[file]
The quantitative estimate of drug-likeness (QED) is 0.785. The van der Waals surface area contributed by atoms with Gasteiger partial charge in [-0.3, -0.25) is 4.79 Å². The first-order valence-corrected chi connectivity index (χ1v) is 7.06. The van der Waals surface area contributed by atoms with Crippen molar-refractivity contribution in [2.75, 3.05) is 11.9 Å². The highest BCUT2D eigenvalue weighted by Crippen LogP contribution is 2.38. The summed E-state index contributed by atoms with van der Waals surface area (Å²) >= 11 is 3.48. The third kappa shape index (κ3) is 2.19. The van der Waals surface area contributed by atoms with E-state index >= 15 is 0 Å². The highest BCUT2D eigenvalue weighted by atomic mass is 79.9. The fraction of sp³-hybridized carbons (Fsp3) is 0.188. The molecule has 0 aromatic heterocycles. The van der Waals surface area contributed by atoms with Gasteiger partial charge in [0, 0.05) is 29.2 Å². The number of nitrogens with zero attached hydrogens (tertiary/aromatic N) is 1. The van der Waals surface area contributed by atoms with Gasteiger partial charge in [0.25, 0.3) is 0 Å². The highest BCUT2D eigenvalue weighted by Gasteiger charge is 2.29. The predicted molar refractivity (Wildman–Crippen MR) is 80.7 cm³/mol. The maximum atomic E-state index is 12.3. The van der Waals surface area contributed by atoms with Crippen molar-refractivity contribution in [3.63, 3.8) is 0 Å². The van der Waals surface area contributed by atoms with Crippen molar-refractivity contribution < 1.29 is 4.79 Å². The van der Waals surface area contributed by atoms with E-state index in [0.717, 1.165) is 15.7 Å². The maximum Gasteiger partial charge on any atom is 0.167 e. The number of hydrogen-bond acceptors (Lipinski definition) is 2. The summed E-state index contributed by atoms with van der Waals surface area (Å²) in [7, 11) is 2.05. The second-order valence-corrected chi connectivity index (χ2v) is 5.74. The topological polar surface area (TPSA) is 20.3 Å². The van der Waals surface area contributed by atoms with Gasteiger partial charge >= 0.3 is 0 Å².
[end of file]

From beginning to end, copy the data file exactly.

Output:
The quantitative estimate of drug-likeness (QED) is 0.785. The van der Waals surface area contributed by atoms with Gasteiger partial charge in [-0.3, -0.25) is 4.79 Å². The first-order valence-corrected chi connectivity index (χ1v) is 7.06. The van der Waals surface area contributed by atoms with Crippen molar-refractivity contribution in [2.75, 3.05) is 11.9 Å². The highest BCUT2D eigenvalue weighted by Crippen LogP contribution is 2.38. The summed E-state index contributed by atoms with van der Waals surface area (Å²) >= 11 is 3.48. The third kappa shape index (κ3) is 2.19. The van der Waals surface area contributed by atoms with E-state index >= 15 is 0 Å². The highest BCUT2D eigenvalue weighted by atomic mass is 79.9. The fraction of sp³-hybridized carbons (Fsp3) is 0.188. The molecule has 0 aromatic heterocycles. The van der Waals surface area contributed by atoms with Gasteiger partial charge in [0, 0.05) is 29.2 Å². The number of nitrogens with zero attached hydrogens (tertiary/aromatic N) is 1. The van der Waals surface area contributed by atoms with Gasteiger partial charge in [0.25, 0.3) is 0 Å². The highest BCUT2D eigenvalue weighted by Gasteiger charge is 2.29. The predicted molar refractivity (Wildman–Crippen MR) is 80.7 cm³/mol. The maximum atomic E-state index is 12.3. The van der Waals surface area contributed by atoms with Crippen molar-refractivity contribution in [3.63, 3.8) is 0 Å². The van der Waals surface area contributed by atoms with Crippen molar-refractivity contribution < 1.29 is 4.79 Å². The van der Waals surface area contributed by atoms with E-state index in [0.717, 1.165) is 15.7 Å². The maximum Gasteiger partial charge on any atom is 0.167 e. The number of hydrogen-bond acceptors (Lipinski definition) is 2. The summed E-state index contributed by atoms with van der Waals surface area (Å²) in [7, 11) is 2.05. The second-order valence-corrected chi connectivity index (χ2v) is 5.74. The topological polar surface area (TPSA) is 20.3 Å². The van der Waals surface area contributed by atoms with Gasteiger partial charge >= 0.3 is 0 Å².